MONDAY, April 9, 2018 — Polypharmacy is associated with poorer cognitive and physical capability even after adjustment for disease burden, according to a study published online March 24 in the Journal of the American Geriatrics Society.
Mark James Rawle, M.B.Ch.B., from University College London, and colleagues conducted a prospective birth cohort study to examine longitudinal correlations between polypharmacy and cognitive and physical capability. An eligible sample of 2,122 men and women with medication data at age 69 years participated.
The researchers found that 18.2 percent of the participants had polypharmacy (five to eight prescribed medications) and 4.7 percent had excessive polypharmacy (nine or more medications) at age 69 years. In models adjusted for sex, education, and disease burden, both polypharmacy and excessive polypharmacy were correlated with poorer cognitive and physical capability, with stronger associations seen for excessive polypharmacy. Stronger negative associations with cognitive and physical capability were seen for participants with polypharmacy at both age 60 to 64 and at age 69 years.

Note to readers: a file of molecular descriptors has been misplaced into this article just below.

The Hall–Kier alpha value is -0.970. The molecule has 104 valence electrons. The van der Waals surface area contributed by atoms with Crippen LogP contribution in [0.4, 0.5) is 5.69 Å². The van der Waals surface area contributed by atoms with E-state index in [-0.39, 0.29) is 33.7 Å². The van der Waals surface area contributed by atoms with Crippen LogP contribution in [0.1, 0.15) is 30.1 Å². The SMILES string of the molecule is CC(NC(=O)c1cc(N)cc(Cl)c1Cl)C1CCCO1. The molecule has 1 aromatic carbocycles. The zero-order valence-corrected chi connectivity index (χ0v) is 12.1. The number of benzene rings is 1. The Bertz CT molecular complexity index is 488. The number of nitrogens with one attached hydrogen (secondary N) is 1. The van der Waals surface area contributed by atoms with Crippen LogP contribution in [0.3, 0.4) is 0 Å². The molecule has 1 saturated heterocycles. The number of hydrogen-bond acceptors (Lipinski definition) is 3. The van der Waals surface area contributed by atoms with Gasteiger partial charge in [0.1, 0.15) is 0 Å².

“Future research aiming to improve cognitive and physical capability should consider interventions to reduce the duration and level of polypharmacy at younger ages, in addition to optimizing disease control with appropriate medications,” the authors write.
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Posted: April 2018